Holden Equinox: A whole new day

Holden’s new entry into the mid-size crossover scene is here in force. But how much strength does it add to a well-subscribed scene?

EVERYONE knows the Equinox.

Everyone in America, that is. Chevrolet has been building this small crossover for more than a decade and it has sold more than two million, a count that makes it GM’s most popular sport utility Stateside.

Now for phase two: A world tour as a central figure in the General’s grand globalisation plan. Some 116 countries will see this five-seater. And though we’re late at least we're not last; actually beating Australia, albeit by mere weeks.

It’s a Holden, of course, albeit by marketing intent, obviously. Although GM’s fully international styling continuity is coming together, from even casual scrutiny it’s easy to see, first, that this product ain’t from anywhere other than America and, second, that it’s 'Australisation', insofar as the look goes, goes little further than a change of badge and grille on the outside and steering wheel shift within.

However, the Melbourne crowd wants to reinforce that there’s a world of change in feel. Lion-badged Equinox models were subject to engineering development at Holden Australia, with retuned suspension hardware, a firmer damper tune and electric power steering recalibration all aiming to deliver a sportier, firmer more reactive driving feel.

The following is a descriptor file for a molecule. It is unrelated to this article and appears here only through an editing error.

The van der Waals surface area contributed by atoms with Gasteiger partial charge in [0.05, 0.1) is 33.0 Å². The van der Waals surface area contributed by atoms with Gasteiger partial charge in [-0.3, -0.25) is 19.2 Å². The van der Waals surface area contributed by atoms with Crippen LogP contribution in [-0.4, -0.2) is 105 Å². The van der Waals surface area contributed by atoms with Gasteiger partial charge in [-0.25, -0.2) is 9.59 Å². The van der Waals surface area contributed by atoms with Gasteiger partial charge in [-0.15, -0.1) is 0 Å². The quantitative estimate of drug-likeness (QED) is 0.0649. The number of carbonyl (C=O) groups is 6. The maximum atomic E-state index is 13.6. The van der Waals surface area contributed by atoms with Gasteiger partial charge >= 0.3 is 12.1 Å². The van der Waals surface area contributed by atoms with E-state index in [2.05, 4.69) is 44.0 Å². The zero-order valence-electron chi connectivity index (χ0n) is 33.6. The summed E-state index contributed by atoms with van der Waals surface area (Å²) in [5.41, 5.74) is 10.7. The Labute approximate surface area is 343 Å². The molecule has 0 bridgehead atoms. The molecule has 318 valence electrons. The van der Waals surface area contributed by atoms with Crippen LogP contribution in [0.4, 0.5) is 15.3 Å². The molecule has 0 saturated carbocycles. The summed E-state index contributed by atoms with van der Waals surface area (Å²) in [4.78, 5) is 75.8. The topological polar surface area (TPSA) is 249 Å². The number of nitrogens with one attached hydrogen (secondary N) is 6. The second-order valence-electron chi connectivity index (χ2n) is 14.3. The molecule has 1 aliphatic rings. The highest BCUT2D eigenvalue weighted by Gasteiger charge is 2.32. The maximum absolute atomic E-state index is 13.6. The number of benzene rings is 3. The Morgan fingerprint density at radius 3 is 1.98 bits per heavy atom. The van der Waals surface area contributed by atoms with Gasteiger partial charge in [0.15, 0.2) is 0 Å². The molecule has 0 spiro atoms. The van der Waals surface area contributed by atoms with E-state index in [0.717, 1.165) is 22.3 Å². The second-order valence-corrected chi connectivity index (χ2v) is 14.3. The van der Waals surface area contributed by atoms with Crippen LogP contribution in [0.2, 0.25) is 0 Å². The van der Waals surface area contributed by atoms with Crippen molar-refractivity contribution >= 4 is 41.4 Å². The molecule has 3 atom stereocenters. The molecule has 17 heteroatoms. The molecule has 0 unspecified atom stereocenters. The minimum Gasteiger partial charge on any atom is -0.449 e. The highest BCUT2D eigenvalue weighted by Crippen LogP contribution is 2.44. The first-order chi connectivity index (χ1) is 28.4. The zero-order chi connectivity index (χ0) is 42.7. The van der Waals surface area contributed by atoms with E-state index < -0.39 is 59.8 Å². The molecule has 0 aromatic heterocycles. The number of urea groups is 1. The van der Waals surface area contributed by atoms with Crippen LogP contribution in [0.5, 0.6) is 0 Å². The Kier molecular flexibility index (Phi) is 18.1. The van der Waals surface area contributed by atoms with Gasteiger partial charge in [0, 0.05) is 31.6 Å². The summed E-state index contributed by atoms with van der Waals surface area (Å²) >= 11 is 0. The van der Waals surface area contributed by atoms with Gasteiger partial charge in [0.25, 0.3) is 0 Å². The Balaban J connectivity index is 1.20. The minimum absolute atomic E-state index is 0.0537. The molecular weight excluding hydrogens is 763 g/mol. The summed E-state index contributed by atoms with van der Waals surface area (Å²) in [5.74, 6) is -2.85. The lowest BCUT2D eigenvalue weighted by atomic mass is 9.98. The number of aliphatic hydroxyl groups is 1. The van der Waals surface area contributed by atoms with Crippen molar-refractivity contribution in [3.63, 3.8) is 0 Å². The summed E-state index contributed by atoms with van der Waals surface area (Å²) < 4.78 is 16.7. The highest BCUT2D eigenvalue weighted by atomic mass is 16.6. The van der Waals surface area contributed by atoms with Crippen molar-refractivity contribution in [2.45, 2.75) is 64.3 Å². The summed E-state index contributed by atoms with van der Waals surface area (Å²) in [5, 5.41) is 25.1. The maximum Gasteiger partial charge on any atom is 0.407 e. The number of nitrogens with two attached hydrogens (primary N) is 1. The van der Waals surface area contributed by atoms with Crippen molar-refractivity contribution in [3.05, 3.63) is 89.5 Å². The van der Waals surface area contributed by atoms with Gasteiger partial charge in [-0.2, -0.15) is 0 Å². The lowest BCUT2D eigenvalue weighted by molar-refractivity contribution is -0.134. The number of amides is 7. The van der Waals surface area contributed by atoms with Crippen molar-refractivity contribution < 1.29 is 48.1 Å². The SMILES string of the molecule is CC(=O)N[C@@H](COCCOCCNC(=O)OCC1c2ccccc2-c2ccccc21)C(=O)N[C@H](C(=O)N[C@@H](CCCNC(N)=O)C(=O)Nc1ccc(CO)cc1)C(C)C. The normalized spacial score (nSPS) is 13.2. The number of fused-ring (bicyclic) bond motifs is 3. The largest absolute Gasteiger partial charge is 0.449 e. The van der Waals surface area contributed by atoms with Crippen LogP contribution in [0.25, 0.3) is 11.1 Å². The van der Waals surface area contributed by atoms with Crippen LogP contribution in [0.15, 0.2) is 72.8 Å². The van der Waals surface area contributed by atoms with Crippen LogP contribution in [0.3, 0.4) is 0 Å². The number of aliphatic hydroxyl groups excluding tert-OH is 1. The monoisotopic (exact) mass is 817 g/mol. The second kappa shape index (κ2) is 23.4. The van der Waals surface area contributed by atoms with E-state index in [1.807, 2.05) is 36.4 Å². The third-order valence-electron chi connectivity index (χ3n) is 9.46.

This aspect was truly put to the test on the media preview, which centred in New Plymouth and took us up the coast toward Mt Messenger before diverting inland to Ohura then back down the Forgotten World Highway, out to Inglewood and back to the country’s Energy Capital.

A few hundred kilometres, a few thousand corners and no small amount of gravel for good measure. If any run was to put the spotlight on this car’s strengths and weaknesses, it had to be this one.

Will owners even be so adventurous? Holden cites this as being a ‘family-focused’ product whose buyer type is domestically-settled … so yeah, maybe not so much. 

Simply putting the city first is not such a narrow buy-in. The medium crossover sector is very much the place to be; SUVs are outselling cars and running on pace with one-tonne utes and this is the top-performing sector. Except, of course, for Holden.

Just their luck that the category exploded into action pretty much straight after they dropped the Captiva Five in 2015. For sure, it was high time for the Korean car to move on, but even so, Holden NZ admits that, with nothing to offer until now, it has truly suffered.